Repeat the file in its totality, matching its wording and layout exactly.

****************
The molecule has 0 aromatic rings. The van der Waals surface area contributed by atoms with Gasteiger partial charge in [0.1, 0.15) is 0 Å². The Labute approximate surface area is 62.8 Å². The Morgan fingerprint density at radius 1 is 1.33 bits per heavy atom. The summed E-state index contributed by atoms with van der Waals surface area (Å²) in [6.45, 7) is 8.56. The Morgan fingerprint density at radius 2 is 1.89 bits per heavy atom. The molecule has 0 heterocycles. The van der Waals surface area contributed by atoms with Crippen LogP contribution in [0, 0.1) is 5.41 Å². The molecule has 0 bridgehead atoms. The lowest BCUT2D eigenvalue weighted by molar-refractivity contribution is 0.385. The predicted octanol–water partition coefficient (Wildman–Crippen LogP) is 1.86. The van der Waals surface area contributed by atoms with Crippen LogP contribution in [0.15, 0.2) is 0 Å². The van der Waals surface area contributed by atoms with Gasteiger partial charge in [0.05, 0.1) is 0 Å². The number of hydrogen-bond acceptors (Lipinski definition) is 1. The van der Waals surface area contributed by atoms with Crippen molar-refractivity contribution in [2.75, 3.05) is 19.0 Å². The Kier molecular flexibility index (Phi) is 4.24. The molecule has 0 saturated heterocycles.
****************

The molecule has 0 aromatic rings. The van der Waals surface area contributed by atoms with Gasteiger partial charge in [0.1, 0.15) is 0 Å². The Labute approximate surface area is 62.8 Å². The Morgan fingerprint density at radius 1 is 1.33 bits per heavy atom. The summed E-state index contributed by atoms with van der Waals surface area (Å²) in [6.45, 7) is 8.56. The Morgan fingerprint density at radius 2 is 1.89 bits per heavy atom. The molecule has 0 heterocycles. The van der Waals surface area contributed by atoms with Crippen LogP contribution in [0, 0.1) is 5.41 Å². The molecule has 0 bridgehead atoms. The lowest BCUT2D eigenvalue weighted by molar-refractivity contribution is 0.385. The predicted octanol–water partition coefficient (Wildman–Crippen LogP) is 1.86. The van der Waals surface area contributed by atoms with Crippen LogP contribution in [0.15, 0.2) is 0 Å². The van der Waals surface area contributed by atoms with Gasteiger partial charge in [0.05, 0.1) is 0 Å². The number of hydrogen-bond acceptors (Lipinski definition) is 1. The van der Waals surface area contributed by atoms with Crippen molar-refractivity contribution in [2.75, 3.05) is 19.0 Å². The Kier molecular flexibility index (Phi) is 4.24. The molecule has 0 saturated heterocycles.